By Paul Pannone
America is faced with another difficult choice come November; choosing between the Devil we know and the one we don’t. In the decade after 9/11 we’ve faced every possible challenge governed by a new set of rules that no longer follow the success formulas of the past. Middle-class America is pulled in every direction, as the average worker– if they’re working– finds it more difficult than ever to give the basic necessities to their family. Yet they move along hoping that things will improve.
Last November eWNz reported the return of some jobs offering a glimmer of hope of a turnaround. But discussions with (larger) manufacturers continue to dash any hope of a real shift back to products manufactured in the United States and hiring American workers. Large, traditional manufacturers operate in a very narrow schedule of orders, production, delivery with very large scales of raw material ordering and labor schedules. Most dismiss the idea of manufacturing smaller orders more often.
A current eWedNewz poll shows most Americans would support products manufactured in the United States, if they were available. Most complained they didn’t know where to find them or look. Now you know.
A discussion with Jim Palmer of Buy Direct USA disagrees and says the shift of manufacturing and job creation in America is faster than most think.
“It’s not like we have many choices than to bring back some manufacturing and create jobs for our people,” Palmer told eWedNewz.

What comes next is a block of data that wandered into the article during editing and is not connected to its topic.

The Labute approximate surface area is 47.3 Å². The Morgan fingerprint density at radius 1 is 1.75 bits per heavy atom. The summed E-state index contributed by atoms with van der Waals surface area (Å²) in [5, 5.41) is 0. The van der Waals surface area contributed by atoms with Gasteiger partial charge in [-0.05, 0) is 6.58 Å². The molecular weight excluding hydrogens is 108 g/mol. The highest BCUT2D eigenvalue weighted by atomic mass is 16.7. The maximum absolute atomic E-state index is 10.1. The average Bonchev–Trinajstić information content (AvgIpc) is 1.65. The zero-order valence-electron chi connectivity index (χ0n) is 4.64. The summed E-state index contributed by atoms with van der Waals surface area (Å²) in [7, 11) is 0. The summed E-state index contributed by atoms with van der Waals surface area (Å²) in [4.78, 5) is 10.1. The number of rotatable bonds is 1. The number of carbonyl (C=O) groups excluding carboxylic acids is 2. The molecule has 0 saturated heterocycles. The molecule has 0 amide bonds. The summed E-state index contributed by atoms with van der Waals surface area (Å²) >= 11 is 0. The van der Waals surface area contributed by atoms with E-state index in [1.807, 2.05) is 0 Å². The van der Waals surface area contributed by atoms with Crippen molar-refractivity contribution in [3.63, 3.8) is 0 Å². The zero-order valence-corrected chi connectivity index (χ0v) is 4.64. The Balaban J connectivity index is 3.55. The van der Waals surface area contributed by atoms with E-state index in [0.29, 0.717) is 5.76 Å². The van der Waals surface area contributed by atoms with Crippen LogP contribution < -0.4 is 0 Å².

In a recent eWedNewz story we polled readers and asked if it mattered where products are made. Current results show it matters to 25% of respondents. But the more interesting finding shows over 60% of replies so far say they’d be willing to pay a bit more for products made here, in the United States.
Palmer commented on the story saying:
“Take a look at http://www.buydirectusa.com Lots of Made in the USA Products. Mostly from small companies. We need to support them and help create jobs here in the USA. Housing was the main manufacturing for a while but after that busted our economy tanked. We must manufacturer to thrive as a nation.”
Amplification from Palmer this week said he’s not surprised at the attitude.
“Politicians sold us down the river for reasons unknown. Their actions of the past and continued approach simply does not put the welfare of the American people at the top of the priority list. Cheaper prices from foreign countries don’t put our people to work here. If people aren’t employed or are under employed they can’t afford the goods anyway, so what good does it do?
According to Palmer promoting American goods and creating jobs is the main reason his company created the www.Buydirectusa.com website. For a small annual fee ($120 dollars) American-made products and services are featured and promoted. eWedNewz found the company’s grasp and use of social media especially exciting.
Palmer and a growing number of sources say a new, more creative and smaller way of job creation must pave the way for the future. In a story in Global Post the following was said:
“The factory of the past was based on cranking out zillions of identical products,” writes The Economist in a special report on the new trend published in April. “Now a product can be made on a computer and ‘printed’ on a 3D printer, which creates a solid object by building up successive layers of material. … the cost of producing much smaller batches of a wider variety, with each product tailored precisely to each customer’s whims, is falling.”
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